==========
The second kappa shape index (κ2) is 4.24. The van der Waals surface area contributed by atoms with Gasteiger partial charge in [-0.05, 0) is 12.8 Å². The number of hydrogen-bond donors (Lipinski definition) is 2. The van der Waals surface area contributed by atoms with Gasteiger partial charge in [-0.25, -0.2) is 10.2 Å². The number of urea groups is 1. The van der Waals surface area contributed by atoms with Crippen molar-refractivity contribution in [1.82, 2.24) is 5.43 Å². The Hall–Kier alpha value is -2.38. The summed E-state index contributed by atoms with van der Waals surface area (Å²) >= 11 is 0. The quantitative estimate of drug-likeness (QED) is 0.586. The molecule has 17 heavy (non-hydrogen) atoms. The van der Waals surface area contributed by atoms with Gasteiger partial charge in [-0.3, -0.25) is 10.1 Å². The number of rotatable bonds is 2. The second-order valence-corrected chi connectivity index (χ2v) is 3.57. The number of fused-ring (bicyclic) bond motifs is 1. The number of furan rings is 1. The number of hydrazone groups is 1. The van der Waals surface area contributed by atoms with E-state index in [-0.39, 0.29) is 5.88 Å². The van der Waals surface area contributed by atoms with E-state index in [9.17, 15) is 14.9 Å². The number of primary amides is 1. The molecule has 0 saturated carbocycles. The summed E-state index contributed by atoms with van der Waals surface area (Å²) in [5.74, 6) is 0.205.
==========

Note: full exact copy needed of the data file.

The second kappa shape index (κ2) is 4.24. The van der Waals surface area contributed by atoms with Gasteiger partial charge in [-0.05, 0) is 12.8 Å². The number of hydrogen-bond donors (Lipinski definition) is 2. The van der Waals surface area contributed by atoms with Gasteiger partial charge in [-0.25, -0.2) is 10.2 Å². The number of urea groups is 1. The van der Waals surface area contributed by atoms with Crippen molar-refractivity contribution in [1.82, 2.24) is 5.43 Å². The Hall–Kier alpha value is -2.38. The summed E-state index contributed by atoms with van der Waals surface area (Å²) >= 11 is 0. The quantitative estimate of drug-likeness (QED) is 0.586. The molecule has 17 heavy (non-hydrogen) atoms. The van der Waals surface area contributed by atoms with Gasteiger partial charge in [-0.3, -0.25) is 10.1 Å². The number of rotatable bonds is 2. The second-order valence-corrected chi connectivity index (χ2v) is 3.57. The number of fused-ring (bicyclic) bond motifs is 1. The number of furan rings is 1. The number of hydrazone groups is 1. The van der Waals surface area contributed by atoms with E-state index in [-0.39, 0.29) is 5.88 Å². The van der Waals surface area contributed by atoms with E-state index in [9.17, 15) is 14.9 Å². The number of primary amides is 1. The molecule has 0 saturated carbocycles. The summed E-state index contributed by atoms with van der Waals surface area (Å²) in [5.74, 6) is 0.205.